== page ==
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Bid to make roads safer failing as deaths rise again

by Brendan de Beer, in News · 08-11-2018 09:39:00 · 0 Comments

The number of people who have died on Portuguese roads this year is once again up on the year before. This comes following decades of advances in road safety, which resulted in fatalities dropping to a quarter their original number in the space of 20 years.

Bid to make roads safer failing as deaths rise again

With a substantial rise in deaths in 2017, the Government said last December that it was aiming to build on the fact that Portugal is one of the safest countries in the world, by making roads safer in 2018.
But with figures released this week for the first ten months of the year showing an increase in victims, the Government has this year been unable to reverse this.
The National Road Safety Authority (ANSR) revealed that a total of 422 people had lost their lives on national roads this year, up from 420 over the same period in 2017 and well above the 372 fatalities recorded in 2016.
When taking the last 12 months into account dating from 1 November 2017 to 31 October 2018, the numbers make for even more stark reading, with deaths jumping from 493 to 512.
There were however slight improvements both in terms of serious and slight injuries suffered in traffic accidents.
Setúbal remained the deadliest region for motorists and their passengers with 61 deaths, followed by Porto (46) and Lisbon (42). The capital meanwhile recorded the highest number of serious injuries (218), followed by Santarém (178) and Faro (164).
Earlier this year, the European Union singled out Portugal in a report for failing to follow the example of other member states in cutting back road deaths.
A report by the EU revealed that the number of deaths on Portuguese roads rose 14 percent in 2017 compared to the previous year, which it said was the second highest increase recorded in the EU, where the average actually fell by two percent.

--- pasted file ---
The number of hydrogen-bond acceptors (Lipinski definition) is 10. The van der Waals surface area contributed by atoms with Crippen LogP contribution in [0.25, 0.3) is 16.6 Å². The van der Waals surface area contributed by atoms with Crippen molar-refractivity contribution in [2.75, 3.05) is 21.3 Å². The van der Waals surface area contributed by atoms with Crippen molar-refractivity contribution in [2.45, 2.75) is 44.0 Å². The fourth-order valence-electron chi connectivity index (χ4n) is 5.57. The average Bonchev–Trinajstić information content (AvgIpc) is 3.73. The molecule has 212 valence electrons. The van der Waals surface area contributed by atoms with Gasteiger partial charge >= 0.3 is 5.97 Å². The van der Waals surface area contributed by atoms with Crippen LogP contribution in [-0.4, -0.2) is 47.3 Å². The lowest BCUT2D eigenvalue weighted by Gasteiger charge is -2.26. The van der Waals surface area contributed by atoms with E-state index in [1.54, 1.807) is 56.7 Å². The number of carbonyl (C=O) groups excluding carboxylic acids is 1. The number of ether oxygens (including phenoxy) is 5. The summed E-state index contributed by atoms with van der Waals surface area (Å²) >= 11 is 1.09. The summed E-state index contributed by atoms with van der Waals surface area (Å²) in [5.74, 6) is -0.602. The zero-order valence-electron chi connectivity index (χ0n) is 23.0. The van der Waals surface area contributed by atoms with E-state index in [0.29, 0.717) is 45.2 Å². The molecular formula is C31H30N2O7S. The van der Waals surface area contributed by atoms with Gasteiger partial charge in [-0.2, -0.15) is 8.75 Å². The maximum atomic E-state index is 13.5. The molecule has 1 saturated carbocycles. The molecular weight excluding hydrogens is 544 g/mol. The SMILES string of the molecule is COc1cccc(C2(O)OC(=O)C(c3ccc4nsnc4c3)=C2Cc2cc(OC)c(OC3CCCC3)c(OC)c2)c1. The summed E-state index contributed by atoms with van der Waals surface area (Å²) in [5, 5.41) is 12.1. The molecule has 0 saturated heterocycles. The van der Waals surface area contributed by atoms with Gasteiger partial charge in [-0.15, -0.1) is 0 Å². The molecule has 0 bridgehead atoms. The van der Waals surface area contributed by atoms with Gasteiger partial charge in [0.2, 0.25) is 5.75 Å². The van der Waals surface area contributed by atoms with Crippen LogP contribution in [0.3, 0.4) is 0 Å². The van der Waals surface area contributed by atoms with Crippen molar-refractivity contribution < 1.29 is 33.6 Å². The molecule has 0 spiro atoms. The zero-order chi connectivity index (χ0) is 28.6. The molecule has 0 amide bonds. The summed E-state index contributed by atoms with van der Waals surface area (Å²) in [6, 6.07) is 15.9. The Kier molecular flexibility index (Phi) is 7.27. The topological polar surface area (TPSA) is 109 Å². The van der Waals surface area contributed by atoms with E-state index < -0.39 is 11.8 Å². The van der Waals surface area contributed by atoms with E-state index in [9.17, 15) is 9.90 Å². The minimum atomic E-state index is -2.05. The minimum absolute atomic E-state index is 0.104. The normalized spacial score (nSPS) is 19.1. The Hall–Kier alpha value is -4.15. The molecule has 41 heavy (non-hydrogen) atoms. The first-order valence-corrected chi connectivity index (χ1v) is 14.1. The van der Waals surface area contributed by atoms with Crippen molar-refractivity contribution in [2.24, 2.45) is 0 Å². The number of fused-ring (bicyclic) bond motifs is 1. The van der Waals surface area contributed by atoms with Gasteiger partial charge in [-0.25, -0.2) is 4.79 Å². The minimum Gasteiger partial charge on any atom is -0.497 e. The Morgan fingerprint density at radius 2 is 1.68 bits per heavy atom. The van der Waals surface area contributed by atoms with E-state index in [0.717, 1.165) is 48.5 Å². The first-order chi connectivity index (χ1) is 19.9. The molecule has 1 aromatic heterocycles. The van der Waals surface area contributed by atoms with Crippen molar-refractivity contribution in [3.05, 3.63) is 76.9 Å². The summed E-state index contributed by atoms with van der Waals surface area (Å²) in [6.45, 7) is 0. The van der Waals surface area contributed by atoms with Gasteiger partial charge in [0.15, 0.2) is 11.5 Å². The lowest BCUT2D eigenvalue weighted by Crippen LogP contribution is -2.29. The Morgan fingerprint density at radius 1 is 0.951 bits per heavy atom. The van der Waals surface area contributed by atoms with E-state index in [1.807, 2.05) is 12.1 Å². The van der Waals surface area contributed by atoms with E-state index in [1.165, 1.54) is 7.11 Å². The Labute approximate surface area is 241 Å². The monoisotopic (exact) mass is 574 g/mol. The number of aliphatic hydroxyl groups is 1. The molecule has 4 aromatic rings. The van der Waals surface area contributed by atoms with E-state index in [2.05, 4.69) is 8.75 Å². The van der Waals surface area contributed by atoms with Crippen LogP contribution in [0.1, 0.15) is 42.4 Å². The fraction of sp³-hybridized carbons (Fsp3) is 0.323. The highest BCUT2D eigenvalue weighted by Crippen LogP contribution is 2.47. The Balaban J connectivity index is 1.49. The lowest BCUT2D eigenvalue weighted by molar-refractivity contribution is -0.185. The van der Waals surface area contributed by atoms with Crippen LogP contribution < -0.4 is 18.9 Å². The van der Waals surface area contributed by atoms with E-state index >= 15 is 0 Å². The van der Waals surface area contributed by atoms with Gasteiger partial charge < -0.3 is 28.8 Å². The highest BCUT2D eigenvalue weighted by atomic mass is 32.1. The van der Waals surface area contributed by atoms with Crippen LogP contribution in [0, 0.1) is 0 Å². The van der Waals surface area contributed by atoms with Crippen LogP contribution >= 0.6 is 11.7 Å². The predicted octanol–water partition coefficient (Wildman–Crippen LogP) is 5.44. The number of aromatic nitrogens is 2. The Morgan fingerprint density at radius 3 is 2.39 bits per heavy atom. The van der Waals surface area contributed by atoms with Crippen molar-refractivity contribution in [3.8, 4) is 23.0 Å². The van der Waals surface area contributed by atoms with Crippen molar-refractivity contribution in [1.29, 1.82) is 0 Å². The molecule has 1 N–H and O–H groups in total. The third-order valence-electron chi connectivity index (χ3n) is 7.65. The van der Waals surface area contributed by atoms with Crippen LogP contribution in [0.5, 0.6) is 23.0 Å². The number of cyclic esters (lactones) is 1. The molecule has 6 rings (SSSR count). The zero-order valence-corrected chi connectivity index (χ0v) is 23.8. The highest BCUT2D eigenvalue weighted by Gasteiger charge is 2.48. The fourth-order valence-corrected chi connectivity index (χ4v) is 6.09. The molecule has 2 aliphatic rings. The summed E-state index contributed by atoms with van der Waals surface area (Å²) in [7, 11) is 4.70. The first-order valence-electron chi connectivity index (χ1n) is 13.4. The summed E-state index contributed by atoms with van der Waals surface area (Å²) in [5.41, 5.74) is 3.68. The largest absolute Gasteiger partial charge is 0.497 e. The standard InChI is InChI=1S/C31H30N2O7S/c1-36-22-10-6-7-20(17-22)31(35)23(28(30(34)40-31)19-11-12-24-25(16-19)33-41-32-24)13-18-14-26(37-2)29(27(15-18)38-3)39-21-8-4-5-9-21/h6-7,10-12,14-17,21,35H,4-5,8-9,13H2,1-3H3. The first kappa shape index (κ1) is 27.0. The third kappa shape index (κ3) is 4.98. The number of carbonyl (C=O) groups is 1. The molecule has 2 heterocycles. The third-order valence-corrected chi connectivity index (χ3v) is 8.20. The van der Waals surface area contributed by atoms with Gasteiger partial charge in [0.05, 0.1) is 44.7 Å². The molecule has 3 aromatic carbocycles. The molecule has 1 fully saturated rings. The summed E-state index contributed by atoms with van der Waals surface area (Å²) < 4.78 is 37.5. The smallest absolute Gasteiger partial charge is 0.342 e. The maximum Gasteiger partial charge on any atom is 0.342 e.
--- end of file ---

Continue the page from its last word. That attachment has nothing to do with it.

In 2017, an average of 62 people per million died in Portugal (in the EU, this average was 49 per million), whereas in the previous year there were 54 deaths (EU 50) per million.
According to the ANSR, more than 130,000 accidents were registered in 2017, while there were just under 2,200 serious injuries. A further 41,591 slight injuries were also recorded last year.
Internal Affairs Minister, Eduardo Cabrita said in December, after receiving the road death statistics that while “in 2016 we had a quarter of the fatalities we had 20 years ago, we cannot rest on our laurels. We want this positive evolution to consolidate and, in 2018, with public institutions, local authorities, security forces and services, and agents within the sector, we will take stock of how to improve the points of risk already identified: road accidents on urban roads, two-wheeled vehicles and alcohol consumption”.
“Portugal is one of the safest countries in the world. We want it to be the case with road safety too”, he said.
According to Mr. Cabrita, the Government wants to “launch a new and more ambitious way of implementing the national road safety plan”.
The government has repeatedly said it will reflect on what intervention is necessary with regard to the three main issues, namely, people being run over, drink-driving, and accidents involving motorbikes.
With a rise in road deaths for the first time in decades, the ANSR admitted that traffic fines issued had dropped by 20 percent in 2017. However, additional data indicated that the number of fines handed to foreigners visiting the country in their cars had risen from little over 7,000 in 2014 to 30,458 in 2016.

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Edition 1500
10 November 2018
Edition: 1500

Read this week's issue online exactly as it appears in print.

Twitter

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